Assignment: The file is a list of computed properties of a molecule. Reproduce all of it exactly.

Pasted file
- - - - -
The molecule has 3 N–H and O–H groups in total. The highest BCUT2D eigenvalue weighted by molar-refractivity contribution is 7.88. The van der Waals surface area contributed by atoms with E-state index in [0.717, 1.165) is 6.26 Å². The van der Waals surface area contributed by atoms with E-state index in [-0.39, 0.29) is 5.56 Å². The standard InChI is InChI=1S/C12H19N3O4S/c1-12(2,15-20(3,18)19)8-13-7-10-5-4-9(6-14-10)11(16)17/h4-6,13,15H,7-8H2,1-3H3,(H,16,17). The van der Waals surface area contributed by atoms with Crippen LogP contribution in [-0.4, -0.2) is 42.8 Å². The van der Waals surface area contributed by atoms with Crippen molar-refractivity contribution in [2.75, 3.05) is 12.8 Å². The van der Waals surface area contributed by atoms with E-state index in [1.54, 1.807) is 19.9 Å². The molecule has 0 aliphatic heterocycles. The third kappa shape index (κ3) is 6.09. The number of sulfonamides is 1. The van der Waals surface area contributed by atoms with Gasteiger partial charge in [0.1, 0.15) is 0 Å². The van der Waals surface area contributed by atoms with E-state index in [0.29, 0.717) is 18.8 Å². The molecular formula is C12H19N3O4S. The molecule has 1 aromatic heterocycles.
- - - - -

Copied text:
The molecule has 3 N–H and O–H groups in total. The highest BCUT2D eigenvalue weighted by molar-refractivity contribution is 7.88. The van der Waals surface area contributed by atoms with E-state index in [0.717, 1.165) is 6.26 Å². The van der Waals surface area contributed by atoms with E-state index in [-0.39, 0.29) is 5.56 Å². The standard InChI is InChI=1S/C12H19N3O4S/c1-12(2,15-20(3,18)19)8-13-7-10-5-4-9(6-14-10)11(16)17/h4-6,13,15H,7-8H2,1-3H3,(H,16,17). The van der Waals surface area contributed by atoms with Crippen LogP contribution in [-0.4, -0.2) is 42.8 Å². The van der Waals surface area contributed by atoms with Crippen molar-refractivity contribution in [2.75, 3.05) is 12.8 Å². The van der Waals surface area contributed by atoms with E-state index in [1.54, 1.807) is 19.9 Å². The molecule has 0 aliphatic heterocycles. The third kappa shape index (κ3) is 6.09. The number of sulfonamides is 1. The van der Waals surface area contributed by atoms with Gasteiger partial charge in [0.1, 0.15) is 0 Å². The van der Waals surface area contributed by atoms with E-state index in [0.29, 0.717) is 18.8 Å². The molecular formula is C12H19N3O4S. The molecule has 1 aromatic heterocycles.